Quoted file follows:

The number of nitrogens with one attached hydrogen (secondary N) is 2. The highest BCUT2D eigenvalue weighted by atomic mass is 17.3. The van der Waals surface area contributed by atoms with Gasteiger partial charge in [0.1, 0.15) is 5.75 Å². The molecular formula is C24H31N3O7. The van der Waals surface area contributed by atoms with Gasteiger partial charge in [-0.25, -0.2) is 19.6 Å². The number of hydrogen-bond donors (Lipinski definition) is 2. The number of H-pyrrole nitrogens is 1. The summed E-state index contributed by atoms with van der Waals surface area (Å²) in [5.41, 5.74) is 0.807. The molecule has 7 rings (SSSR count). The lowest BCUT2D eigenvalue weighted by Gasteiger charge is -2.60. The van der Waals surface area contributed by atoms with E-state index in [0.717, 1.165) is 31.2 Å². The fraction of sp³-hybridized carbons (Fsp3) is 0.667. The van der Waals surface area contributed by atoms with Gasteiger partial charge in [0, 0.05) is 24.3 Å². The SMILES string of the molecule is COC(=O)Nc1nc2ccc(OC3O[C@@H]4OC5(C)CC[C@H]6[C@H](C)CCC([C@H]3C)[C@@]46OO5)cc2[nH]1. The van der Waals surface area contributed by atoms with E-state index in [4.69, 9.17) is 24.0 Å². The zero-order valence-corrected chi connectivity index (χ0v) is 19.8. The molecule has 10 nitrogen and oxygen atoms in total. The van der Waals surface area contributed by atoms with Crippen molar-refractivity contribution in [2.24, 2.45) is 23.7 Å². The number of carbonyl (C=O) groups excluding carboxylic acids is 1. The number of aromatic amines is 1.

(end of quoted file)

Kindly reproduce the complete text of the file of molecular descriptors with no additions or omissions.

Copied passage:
The number of nitrogens with one attached hydrogen (secondary N) is 2. The highest BCUT2D eigenvalue weighted by atomic mass is 17.3. The van der Waals surface area contributed by atoms with Gasteiger partial charge in [0.1, 0.15) is 5.75 Å². The molecular formula is C24H31N3O7. The van der Waals surface area contributed by atoms with Gasteiger partial charge in [-0.25, -0.2) is 19.6 Å². The number of hydrogen-bond donors (Lipinski definition) is 2. The number of H-pyrrole nitrogens is 1. The summed E-state index contributed by atoms with van der Waals surface area (Å²) in [5.41, 5.74) is 0.807. The molecule has 7 rings (SSSR count). The lowest BCUT2D eigenvalue weighted by Gasteiger charge is -2.60. The van der Waals surface area contributed by atoms with E-state index in [0.717, 1.165) is 31.2 Å². The fraction of sp³-hybridized carbons (Fsp3) is 0.667. The van der Waals surface area contributed by atoms with Gasteiger partial charge in [0, 0.05) is 24.3 Å². The SMILES string of the molecule is COC(=O)Nc1nc2ccc(OC3O[C@@H]4OC5(C)CC[C@H]6[C@H](C)CCC([C@H]3C)[C@@]46OO5)cc2[nH]1. The van der Waals surface area contributed by atoms with E-state index in [4.69, 9.17) is 24.0 Å². The zero-order valence-corrected chi connectivity index (χ0v) is 19.8. The molecule has 10 nitrogen and oxygen atoms in total. The van der Waals surface area contributed by atoms with Crippen molar-refractivity contribution in [2.24, 2.45) is 23.7 Å². The number of carbonyl (C=O) groups excluding carboxylic acids is 1. The number of aromatic amines is 1.